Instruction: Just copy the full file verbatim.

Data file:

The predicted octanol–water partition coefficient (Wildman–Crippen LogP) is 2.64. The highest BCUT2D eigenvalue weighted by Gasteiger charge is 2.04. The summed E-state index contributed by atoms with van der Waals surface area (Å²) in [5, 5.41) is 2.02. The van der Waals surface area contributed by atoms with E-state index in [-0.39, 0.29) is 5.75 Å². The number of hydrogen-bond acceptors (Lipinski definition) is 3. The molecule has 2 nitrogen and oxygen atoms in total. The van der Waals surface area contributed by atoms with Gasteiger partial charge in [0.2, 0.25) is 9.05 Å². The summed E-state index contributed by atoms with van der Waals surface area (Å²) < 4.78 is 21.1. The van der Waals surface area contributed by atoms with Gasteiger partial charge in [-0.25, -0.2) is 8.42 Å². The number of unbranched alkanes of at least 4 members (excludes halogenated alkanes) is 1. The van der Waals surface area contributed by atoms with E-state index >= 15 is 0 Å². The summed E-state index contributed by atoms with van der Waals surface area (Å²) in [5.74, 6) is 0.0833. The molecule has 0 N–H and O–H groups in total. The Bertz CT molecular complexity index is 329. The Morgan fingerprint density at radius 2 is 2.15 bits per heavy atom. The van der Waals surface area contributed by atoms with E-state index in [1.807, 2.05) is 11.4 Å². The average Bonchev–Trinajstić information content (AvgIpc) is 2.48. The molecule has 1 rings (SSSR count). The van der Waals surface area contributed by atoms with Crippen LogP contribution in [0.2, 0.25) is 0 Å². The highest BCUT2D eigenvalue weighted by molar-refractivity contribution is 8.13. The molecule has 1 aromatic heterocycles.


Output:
The predicted octanol–water partition coefficient (Wildman–Crippen LogP) is 2.64. The highest BCUT2D eigenvalue weighted by Gasteiger charge is 2.04. The summed E-state index contributed by atoms with van der Waals surface area (Å²) in [5, 5.41) is 2.02. The van der Waals surface area contributed by atoms with E-state index in [-0.39, 0.29) is 5.75 Å². The number of hydrogen-bond acceptors (Lipinski definition) is 3. The molecule has 2 nitrogen and oxygen atoms in total. The van der Waals surface area contributed by atoms with Gasteiger partial charge in [0.2, 0.25) is 9.05 Å². The summed E-state index contributed by atoms with van der Waals surface area (Å²) < 4.78 is 21.1. The van der Waals surface area contributed by atoms with Gasteiger partial charge in [-0.25, -0.2) is 8.42 Å². The number of unbranched alkanes of at least 4 members (excludes halogenated alkanes) is 1. The van der Waals surface area contributed by atoms with E-state index >= 15 is 0 Å². The summed E-state index contributed by atoms with van der Waals surface area (Å²) in [5.74, 6) is 0.0833. The molecule has 0 N–H and O–H groups in total. The Bertz CT molecular complexity index is 329. The Morgan fingerprint density at radius 2 is 2.15 bits per heavy atom. The van der Waals surface area contributed by atoms with E-state index in [1.807, 2.05) is 11.4 Å². The average Bonchev–Trinajstić information content (AvgIpc) is 2.48. The molecule has 1 rings (SSSR count). The van der Waals surface area contributed by atoms with Crippen LogP contribution in [0.2, 0.25) is 0 Å². The highest BCUT2D eigenvalue weighted by molar-refractivity contribution is 8.13. The molecule has 1 aromatic heterocycles.